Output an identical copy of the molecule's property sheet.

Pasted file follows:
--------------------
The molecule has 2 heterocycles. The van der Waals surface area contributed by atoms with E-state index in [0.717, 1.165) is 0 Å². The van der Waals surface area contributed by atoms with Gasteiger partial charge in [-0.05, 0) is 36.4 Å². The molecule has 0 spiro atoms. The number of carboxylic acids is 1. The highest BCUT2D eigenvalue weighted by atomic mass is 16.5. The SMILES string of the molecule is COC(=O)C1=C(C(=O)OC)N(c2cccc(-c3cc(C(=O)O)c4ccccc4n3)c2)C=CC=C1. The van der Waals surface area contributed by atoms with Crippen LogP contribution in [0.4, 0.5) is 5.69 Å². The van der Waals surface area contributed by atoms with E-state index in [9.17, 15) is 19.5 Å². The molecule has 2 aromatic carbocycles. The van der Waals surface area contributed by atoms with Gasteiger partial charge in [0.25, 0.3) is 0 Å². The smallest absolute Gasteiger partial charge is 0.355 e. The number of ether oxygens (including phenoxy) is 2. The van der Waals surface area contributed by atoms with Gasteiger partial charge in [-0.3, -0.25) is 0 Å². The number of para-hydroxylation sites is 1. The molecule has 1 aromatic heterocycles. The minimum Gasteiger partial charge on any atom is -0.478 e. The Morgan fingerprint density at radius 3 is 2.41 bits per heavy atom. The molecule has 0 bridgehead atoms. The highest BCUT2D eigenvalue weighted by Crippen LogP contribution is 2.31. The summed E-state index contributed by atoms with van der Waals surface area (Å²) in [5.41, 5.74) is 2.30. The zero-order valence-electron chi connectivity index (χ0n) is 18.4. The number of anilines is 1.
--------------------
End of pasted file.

The molecule has 2 heterocycles. The van der Waals surface area contributed by atoms with E-state index in [0.717, 1.165) is 0 Å². The van der Waals surface area contributed by atoms with Gasteiger partial charge in [-0.05, 0) is 36.4 Å². The molecule has 0 spiro atoms. The number of carboxylic acids is 1. The highest BCUT2D eigenvalue weighted by atomic mass is 16.5. The SMILES string of the molecule is COC(=O)C1=C(C(=O)OC)N(c2cccc(-c3cc(C(=O)O)c4ccccc4n3)c2)C=CC=C1. The van der Waals surface area contributed by atoms with Crippen LogP contribution in [0.4, 0.5) is 5.69 Å². The van der Waals surface area contributed by atoms with E-state index in [9.17, 15) is 19.5 Å². The molecule has 2 aromatic carbocycles. The van der Waals surface area contributed by atoms with Gasteiger partial charge in [0.25, 0.3) is 0 Å². The smallest absolute Gasteiger partial charge is 0.355 e. The number of ether oxygens (including phenoxy) is 2. The van der Waals surface area contributed by atoms with Gasteiger partial charge in [-0.3, -0.25) is 0 Å². The number of para-hydroxylation sites is 1. The molecule has 1 aromatic heterocycles. The minimum Gasteiger partial charge on any atom is -0.478 e. The Morgan fingerprint density at radius 3 is 2.41 bits per heavy atom. The molecule has 0 bridgehead atoms. The highest BCUT2D eigenvalue weighted by Crippen LogP contribution is 2.31. The summed E-state index contributed by atoms with van der Waals surface area (Å²) in [5.41, 5.74) is 2.30. The zero-order valence-electron chi connectivity index (χ0n) is 18.4. The number of anilines is 1.